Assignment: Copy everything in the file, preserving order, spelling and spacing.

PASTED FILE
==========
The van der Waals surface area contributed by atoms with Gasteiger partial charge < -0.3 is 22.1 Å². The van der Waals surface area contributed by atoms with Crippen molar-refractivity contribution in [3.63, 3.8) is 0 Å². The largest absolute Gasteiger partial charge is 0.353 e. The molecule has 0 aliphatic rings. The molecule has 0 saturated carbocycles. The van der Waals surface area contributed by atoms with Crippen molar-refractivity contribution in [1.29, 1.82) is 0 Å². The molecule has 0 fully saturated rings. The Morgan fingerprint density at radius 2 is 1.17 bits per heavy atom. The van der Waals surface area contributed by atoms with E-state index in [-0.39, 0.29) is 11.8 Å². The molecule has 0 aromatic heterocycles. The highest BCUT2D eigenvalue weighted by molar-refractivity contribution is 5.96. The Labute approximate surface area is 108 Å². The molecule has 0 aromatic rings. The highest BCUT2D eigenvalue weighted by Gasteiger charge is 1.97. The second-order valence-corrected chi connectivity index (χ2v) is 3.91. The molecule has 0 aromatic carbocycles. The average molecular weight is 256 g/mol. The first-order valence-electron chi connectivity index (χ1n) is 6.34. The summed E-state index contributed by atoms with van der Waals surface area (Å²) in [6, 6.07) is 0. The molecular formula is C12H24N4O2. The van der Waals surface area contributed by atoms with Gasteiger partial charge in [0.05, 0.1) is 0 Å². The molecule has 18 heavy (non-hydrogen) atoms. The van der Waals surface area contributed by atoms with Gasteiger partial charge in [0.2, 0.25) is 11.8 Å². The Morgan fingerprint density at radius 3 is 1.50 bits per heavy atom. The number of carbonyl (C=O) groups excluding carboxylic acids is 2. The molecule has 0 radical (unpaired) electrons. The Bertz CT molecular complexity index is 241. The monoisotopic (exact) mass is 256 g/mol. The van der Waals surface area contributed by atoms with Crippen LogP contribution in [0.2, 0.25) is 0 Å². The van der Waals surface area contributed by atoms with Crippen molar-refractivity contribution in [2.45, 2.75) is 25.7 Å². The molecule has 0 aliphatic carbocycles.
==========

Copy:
The van der Waals surface area contributed by atoms with Gasteiger partial charge < -0.3 is 22.1 Å². The van der Waals surface area contributed by atoms with Crippen molar-refractivity contribution in [3.63, 3.8) is 0 Å². The largest absolute Gasteiger partial charge is 0.353 e. The molecule has 0 aliphatic rings. The molecule has 0 saturated carbocycles. The van der Waals surface area contributed by atoms with Crippen molar-refractivity contribution in [1.29, 1.82) is 0 Å². The molecule has 0 fully saturated rings. The Morgan fingerprint density at radius 2 is 1.17 bits per heavy atom. The van der Waals surface area contributed by atoms with E-state index in [-0.39, 0.29) is 11.8 Å². The molecule has 0 aromatic heterocycles. The highest BCUT2D eigenvalue weighted by molar-refractivity contribution is 5.96. The Labute approximate surface area is 108 Å². The molecule has 0 aromatic rings. The highest BCUT2D eigenvalue weighted by Gasteiger charge is 1.97. The second-order valence-corrected chi connectivity index (χ2v) is 3.91. The molecule has 0 aromatic carbocycles. The average molecular weight is 256 g/mol. The first-order valence-electron chi connectivity index (χ1n) is 6.34. The summed E-state index contributed by atoms with van der Waals surface area (Å²) in [6, 6.07) is 0. The molecular formula is C12H24N4O2. The van der Waals surface area contributed by atoms with Gasteiger partial charge in [0.05, 0.1) is 0 Å². The molecule has 18 heavy (non-hydrogen) atoms. The van der Waals surface area contributed by atoms with Gasteiger partial charge in [0.2, 0.25) is 11.8 Å². The Morgan fingerprint density at radius 3 is 1.50 bits per heavy atom. The number of carbonyl (C=O) groups excluding carboxylic acids is 2. The molecule has 0 radical (unpaired) electrons. The Bertz CT molecular complexity index is 241. The monoisotopic (exact) mass is 256 g/mol. The van der Waals surface area contributed by atoms with Crippen LogP contribution in [0.2, 0.25) is 0 Å². The van der Waals surface area contributed by atoms with Crippen molar-refractivity contribution in [2.45, 2.75) is 25.7 Å². The molecule has 0 aliphatic carbocycles.